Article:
Life on the Douro, Trip no. 5, Day 1 in Porto

I’m feel an urgency to get some very high quality shots to finish Life on the Douro.

Yesterday, I got a few hours of shooting in Gaia and Porto. Great, sunny day, and I had to ruefully tear myself away to go have lunch with Ryan and Gabriella Opaz of and then we all went to celebrate Oscar Quevedo’s wedding with Nadia, both very enjoyable events, but in the back of my mind, there always lurks a voice saying, “You could have been shooting”. Some stills below.

Very much enjoyed catching up with Andre Riberinho of and girlfriend Beatriz, taking about possible visits to Lisbon in the future.

I also had a great conversation with Gustavo Devesas, a Marketing Manager with Symington’s and son of Jean Philippe, owner of Vinologia, a fantastic Port wine bar with some 200 different bottles, and who I interviewed on my first trip over a year ago. Gustavo was also part of the insane party including Roy Hersh and Oscar Quevedo who sampled eight “francesinhas” in one day to rate the best in Porto. One is a normal person’s limit.

All these little circles and connections that make life interesting.

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Life on the Douro, Trip no. 5, Day 1 in Porto

I’m feel an urgency to get some very high quality shots to finish Life on the Douro.

Yesterday, I got a few hours of shooting in Gaia and Porto. Great, sunny day, and I had to ruefully tear myself away to go have lunch with Ryan and Gabriella Opaz of and then we all went to celebrate Oscar Quevedo’s wedding with Nadia, both very enjoyable events, but in the back of my mind, there always lurks a voice saying, “You could have been shooting”. Some stills below.


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The Sounds of Silence of the Douro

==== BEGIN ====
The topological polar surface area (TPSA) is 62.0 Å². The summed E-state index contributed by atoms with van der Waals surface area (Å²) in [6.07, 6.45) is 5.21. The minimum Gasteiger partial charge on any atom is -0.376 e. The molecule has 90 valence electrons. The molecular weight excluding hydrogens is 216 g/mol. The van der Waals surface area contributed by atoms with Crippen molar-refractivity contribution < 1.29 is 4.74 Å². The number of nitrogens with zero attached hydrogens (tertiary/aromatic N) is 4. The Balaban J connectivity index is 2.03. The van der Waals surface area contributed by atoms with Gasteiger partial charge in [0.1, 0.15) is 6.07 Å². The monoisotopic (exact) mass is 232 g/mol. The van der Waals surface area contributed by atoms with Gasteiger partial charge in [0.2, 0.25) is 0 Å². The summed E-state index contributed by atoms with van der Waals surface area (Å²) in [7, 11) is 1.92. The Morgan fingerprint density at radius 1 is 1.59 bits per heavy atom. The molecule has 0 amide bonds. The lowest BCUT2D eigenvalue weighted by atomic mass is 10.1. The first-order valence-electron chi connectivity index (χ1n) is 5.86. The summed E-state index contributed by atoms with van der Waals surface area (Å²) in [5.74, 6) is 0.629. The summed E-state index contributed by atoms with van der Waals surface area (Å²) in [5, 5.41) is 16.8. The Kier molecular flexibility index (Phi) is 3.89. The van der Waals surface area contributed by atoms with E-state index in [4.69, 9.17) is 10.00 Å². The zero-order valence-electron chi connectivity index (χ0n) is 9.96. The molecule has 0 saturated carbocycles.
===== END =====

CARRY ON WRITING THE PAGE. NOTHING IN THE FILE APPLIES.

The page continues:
Life on the Douro is in the final stages of editing, and I’m working on the audio, agonizing over the right mix of the interviews, casual conversations, background sounds, and music. The music should convey a certain sense of pace and atmosphere, but be neutral, so that it doesn’t impose an emotional mood. It shouldn’t dictate to the viewer that which the film fails to convey.

Then there are background sounds ranging from birds to tractors, to the clanging of the bottling plant, to the snipping sounds of the pruning and harvest, all of these creating a rhythm and music of its own, all of them part of the story, and have to be edited as music, just as the music has to become a natural sound.

Life on the Douro covers centuries of history, family intermarriages, and fortunes and misfortunes, as well as today’s complex situation, problems and regulations, all to be told within a certain time frame. For now I’d like to get it in at 75-80 minutes, 90 minutes tops, although I may do a more extended video installation and a series of shorter films later on with the wealth of material that I have.

Everyone has their story, and every story is important and part of it, but if it becomes too dense, then the sense of time – and wine is nothing if not about time – becomes lost. Working long days in the field, grapes from countless vines picked generation after generation, vineyards planted so that they’ll be ready to give fruit for wine in five or ten years’ or another generation’s time – how do I depict that, the beauty of that, lost in modern urban life?

Then there’s the silence the mountains and the vines that also have their stories, more eternal and enduring than that of man, that have the first word and the last say, all of which has to be listened to and told.

I’m fascinated, sometimes amazed, by the stories I hear from the interviewees, and as I cut out a phrase, I ponder whether I’m getting to the essence of it, or whether I’m losing something essential. But there are moments when I look at the images of the terraced vineyards that I think that maybe I should cut it all out, and just let the birds and tractors and vines and mountains speak for themselves.


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Life on the Douro, Short Films and Friends

I met Ryan and Gabriella Opaz of somewhere in cyberspace after finishing my first wine documentary, La Bobal, which started out an idea for a short film but ended up absorbing my life. We met in person in London at the beginning of 2009, and gradually became collaborators and friends.

Through Ryan and Gabriella, I met Robert McIntosh who in turn introduced me to the Rioja winery Dinastia Vivanco. That led to the idea of doing a short on their history which, five trips, three versions, and more than a year later, became the hour long film “Dinastia Vivanco: Giving back to wine what wine has given us”